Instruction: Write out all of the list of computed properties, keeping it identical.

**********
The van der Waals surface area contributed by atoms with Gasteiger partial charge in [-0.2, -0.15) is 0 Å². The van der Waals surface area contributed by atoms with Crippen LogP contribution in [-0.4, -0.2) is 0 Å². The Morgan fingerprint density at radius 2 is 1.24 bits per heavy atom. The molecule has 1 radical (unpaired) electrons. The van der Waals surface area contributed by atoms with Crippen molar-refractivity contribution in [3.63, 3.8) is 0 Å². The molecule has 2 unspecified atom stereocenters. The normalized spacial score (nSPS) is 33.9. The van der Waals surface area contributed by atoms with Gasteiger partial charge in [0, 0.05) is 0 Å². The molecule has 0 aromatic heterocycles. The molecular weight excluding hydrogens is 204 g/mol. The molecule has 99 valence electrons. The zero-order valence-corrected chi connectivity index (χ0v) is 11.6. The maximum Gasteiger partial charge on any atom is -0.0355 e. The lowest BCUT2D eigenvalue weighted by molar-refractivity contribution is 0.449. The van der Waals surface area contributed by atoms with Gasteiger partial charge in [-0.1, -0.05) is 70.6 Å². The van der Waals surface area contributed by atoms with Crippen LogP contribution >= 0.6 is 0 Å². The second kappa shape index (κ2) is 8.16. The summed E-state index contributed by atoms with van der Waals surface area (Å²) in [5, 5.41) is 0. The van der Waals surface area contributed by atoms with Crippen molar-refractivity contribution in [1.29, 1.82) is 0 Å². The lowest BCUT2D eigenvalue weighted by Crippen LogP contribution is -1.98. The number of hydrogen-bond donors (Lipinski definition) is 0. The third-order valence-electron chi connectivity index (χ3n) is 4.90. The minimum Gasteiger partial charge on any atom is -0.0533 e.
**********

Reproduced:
The van der Waals surface area contributed by atoms with Gasteiger partial charge in [-0.2, -0.15) is 0 Å². The van der Waals surface area contributed by atoms with Crippen LogP contribution in [-0.4, -0.2) is 0 Å². The Morgan fingerprint density at radius 2 is 1.24 bits per heavy atom. The molecule has 1 radical (unpaired) electrons. The van der Waals surface area contributed by atoms with Crippen molar-refractivity contribution in [3.63, 3.8) is 0 Å². The molecule has 2 unspecified atom stereocenters. The normalized spacial score (nSPS) is 33.9. The van der Waals surface area contributed by atoms with Gasteiger partial charge in [0, 0.05) is 0 Å². The molecule has 0 aromatic heterocycles. The molecular weight excluding hydrogens is 204 g/mol. The molecule has 99 valence electrons. The zero-order valence-corrected chi connectivity index (χ0v) is 11.6. The maximum Gasteiger partial charge on any atom is -0.0355 e. The lowest BCUT2D eigenvalue weighted by molar-refractivity contribution is 0.449. The van der Waals surface area contributed by atoms with Gasteiger partial charge in [-0.1, -0.05) is 70.6 Å². The van der Waals surface area contributed by atoms with Crippen LogP contribution >= 0.6 is 0 Å². The second kappa shape index (κ2) is 8.16. The summed E-state index contributed by atoms with van der Waals surface area (Å²) in [5, 5.41) is 0. The van der Waals surface area contributed by atoms with Crippen molar-refractivity contribution in [1.29, 1.82) is 0 Å². The lowest BCUT2D eigenvalue weighted by Crippen LogP contribution is -1.98. The number of hydrogen-bond donors (Lipinski definition) is 0. The third-order valence-electron chi connectivity index (χ3n) is 4.90. The minimum Gasteiger partial charge on any atom is -0.0533 e.